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CLIL and Stories that Move: a blend that works!

22 sep 2023 - door Emma Abbate

Emma Abbate is an experienced CLIL teacher of history and civic education from Italy. She talks about the CLIL approach (Content and Language Integrated Learning) to language teaching and why Stories that Move is an attractive tool to integrate into CLIL lessons.

The Stories that Move toolbox and CLIL approach both aim to promote active learning by engaging students in hands-on, collaborative activities.

They encourage cross-curricular learning by integrating content from different subject areas. In the Stories that Move toolbox, students learn about diversity and discrimination through the lens of history, language, and social studies. Similarly, in CLIL lessons, students can study philosophy, science, or social studies through the lens of language learning. A core CLIL aim is to develop students’ language skills by providing opportunities for language learning in a meaningful and authentic context. Stories that Move clips offer authentic stories subtitled in nine languages.

CLIL also promotes cultural awareness and the material on the Stories that Move website helps expose students to different cultures and perspectives.

Blending the two allows educators to create attractive and meaningful learning experiences that help students to develop a deeper understanding of issues connected with prejudices, intolerance, and inequality.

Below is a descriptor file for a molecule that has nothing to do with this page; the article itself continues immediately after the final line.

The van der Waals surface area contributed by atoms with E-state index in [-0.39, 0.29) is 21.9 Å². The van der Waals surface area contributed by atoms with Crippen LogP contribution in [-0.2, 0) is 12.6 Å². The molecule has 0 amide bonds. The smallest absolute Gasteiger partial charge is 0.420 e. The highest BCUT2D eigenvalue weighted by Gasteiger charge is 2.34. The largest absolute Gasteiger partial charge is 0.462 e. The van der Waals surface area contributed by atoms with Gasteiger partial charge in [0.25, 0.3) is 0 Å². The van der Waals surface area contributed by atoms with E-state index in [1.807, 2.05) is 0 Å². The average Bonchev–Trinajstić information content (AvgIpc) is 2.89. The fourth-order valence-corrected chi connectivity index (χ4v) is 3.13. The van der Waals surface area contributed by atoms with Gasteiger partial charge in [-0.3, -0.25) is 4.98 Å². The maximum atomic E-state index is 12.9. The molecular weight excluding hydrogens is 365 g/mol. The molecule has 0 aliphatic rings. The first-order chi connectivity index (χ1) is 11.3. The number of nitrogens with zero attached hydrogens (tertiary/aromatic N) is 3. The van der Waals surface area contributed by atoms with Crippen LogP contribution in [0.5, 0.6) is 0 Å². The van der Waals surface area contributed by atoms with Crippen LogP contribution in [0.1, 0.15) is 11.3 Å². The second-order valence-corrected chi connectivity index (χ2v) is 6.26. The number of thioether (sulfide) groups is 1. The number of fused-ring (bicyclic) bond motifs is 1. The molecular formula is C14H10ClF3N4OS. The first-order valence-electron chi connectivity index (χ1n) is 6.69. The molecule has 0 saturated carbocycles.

Using Stories that Move for CLIL

Combine the resources from the Stories that Move website with CLIL language learning objectives.

  • Select the individual modules that align most closely with the content objectives of the CLIL lesson. For example, for the topic of migration, Stories that Move has modules that focus on diversity and include stories of migration such as that of Shirel from Austria or Wael, who arrived in Berlin as a refugee from Syria.
  • Languages learning in context
    It provides a good opportunity for the students to use language in context and language learning goals can be integrated into the content of the Stories that Move modules using vocabulary and grammar structures from the language curriculum. The teacher will provide language support (scaffolding) to students as needed, such as vocabulary explanations, to help them understand the content and develop their language skills.
  • Interactive activities can also be built in to engage students in active learning. Group discussions and project-based learning activities from the CLIL lesson complement the interactive modules and quizzes in Stories that Move; a project on discrimination (CLIL Geography and History) can be built on resources from the toolbox.
  • Stories that Move encourages students to think critically about the issues presented in the resources and to apply their learning to real-world contexts, CLIL teachers can make good use of the materials – for instance, proposing role-play after watching a clip or clips, to help students understand different perspectives and points of view expressed in the videos.

In short, my experience in class shows that blending CLIL and the Stories that Move toolbox is a great way to help educators create motivating and significant learning experiences for our students.


Coyle, D., Hood, P., & Marsh, D. (2010). CLIL: Content and language integrated learning.
Cambridge University Press. Marsh, D. (2010). Key concepts for CLIL. In C. M. Dalton-Puffer, T. Nikula, & U. Smit (Eds.), Language use and language learning in CLIL classrooms (pp. 11-33). John Benjamins Publishing.

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